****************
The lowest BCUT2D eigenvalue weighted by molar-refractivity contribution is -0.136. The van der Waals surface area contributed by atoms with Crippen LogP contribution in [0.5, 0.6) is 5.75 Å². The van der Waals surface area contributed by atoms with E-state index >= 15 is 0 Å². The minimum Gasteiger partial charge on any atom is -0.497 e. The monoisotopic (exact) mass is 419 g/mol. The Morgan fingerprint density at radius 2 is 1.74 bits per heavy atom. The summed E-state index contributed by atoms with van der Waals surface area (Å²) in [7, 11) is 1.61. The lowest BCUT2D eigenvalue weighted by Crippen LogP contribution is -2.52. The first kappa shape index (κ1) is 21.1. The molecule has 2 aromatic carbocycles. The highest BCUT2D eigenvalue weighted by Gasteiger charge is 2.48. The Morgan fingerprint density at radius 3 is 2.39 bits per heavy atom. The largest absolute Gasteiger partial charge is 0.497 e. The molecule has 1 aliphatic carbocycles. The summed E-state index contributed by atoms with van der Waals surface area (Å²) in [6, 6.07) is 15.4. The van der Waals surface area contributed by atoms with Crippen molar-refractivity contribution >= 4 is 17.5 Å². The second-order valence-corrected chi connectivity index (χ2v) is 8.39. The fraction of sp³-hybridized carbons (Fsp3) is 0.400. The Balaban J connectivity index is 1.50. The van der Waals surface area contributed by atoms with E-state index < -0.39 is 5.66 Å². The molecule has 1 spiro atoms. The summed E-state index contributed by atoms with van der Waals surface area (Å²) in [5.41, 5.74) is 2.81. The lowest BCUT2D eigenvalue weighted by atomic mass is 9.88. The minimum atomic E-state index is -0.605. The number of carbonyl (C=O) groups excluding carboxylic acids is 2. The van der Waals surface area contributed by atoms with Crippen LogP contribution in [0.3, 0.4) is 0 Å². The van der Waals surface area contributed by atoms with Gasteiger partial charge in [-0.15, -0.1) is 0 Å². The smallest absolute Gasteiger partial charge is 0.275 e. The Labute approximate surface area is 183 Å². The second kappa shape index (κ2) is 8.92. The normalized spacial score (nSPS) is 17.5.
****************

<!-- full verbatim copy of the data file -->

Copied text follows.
The lowest BCUT2D eigenvalue weighted by molar-refractivity contribution is -0.136. The van der Waals surface area contributed by atoms with Crippen LogP contribution in [0.5, 0.6) is 5.75 Å². The van der Waals surface area contributed by atoms with E-state index >= 15 is 0 Å². The minimum Gasteiger partial charge on any atom is -0.497 e. The monoisotopic (exact) mass is 419 g/mol. The Morgan fingerprint density at radius 2 is 1.74 bits per heavy atom. The summed E-state index contributed by atoms with van der Waals surface area (Å²) in [7, 11) is 1.61. The lowest BCUT2D eigenvalue weighted by Crippen LogP contribution is -2.52. The first kappa shape index (κ1) is 21.1. The molecule has 2 aromatic carbocycles. The highest BCUT2D eigenvalue weighted by Gasteiger charge is 2.48. The Morgan fingerprint density at radius 3 is 2.39 bits per heavy atom. The largest absolute Gasteiger partial charge is 0.497 e. The molecule has 1 aliphatic carbocycles. The summed E-state index contributed by atoms with van der Waals surface area (Å²) in [6, 6.07) is 15.4. The van der Waals surface area contributed by atoms with Crippen molar-refractivity contribution >= 4 is 17.5 Å². The second-order valence-corrected chi connectivity index (χ2v) is 8.39. The fraction of sp³-hybridized carbons (Fsp3) is 0.400. The Balaban J connectivity index is 1.50. The van der Waals surface area contributed by atoms with E-state index < -0.39 is 5.66 Å². The molecule has 1 spiro atoms. The summed E-state index contributed by atoms with van der Waals surface area (Å²) in [5.41, 5.74) is 2.81. The lowest BCUT2D eigenvalue weighted by atomic mass is 9.88. The minimum atomic E-state index is -0.605. The number of carbonyl (C=O) groups excluding carboxylic acids is 2. The van der Waals surface area contributed by atoms with Crippen LogP contribution in [0.3, 0.4) is 0 Å². The van der Waals surface area contributed by atoms with Gasteiger partial charge in [-0.15, -0.1) is 0 Å². The smallest absolute Gasteiger partial charge is 0.275 e. The Labute approximate surface area is 183 Å². The second kappa shape index (κ2) is 8.92. The normalized spacial score (nSPS) is 17.5.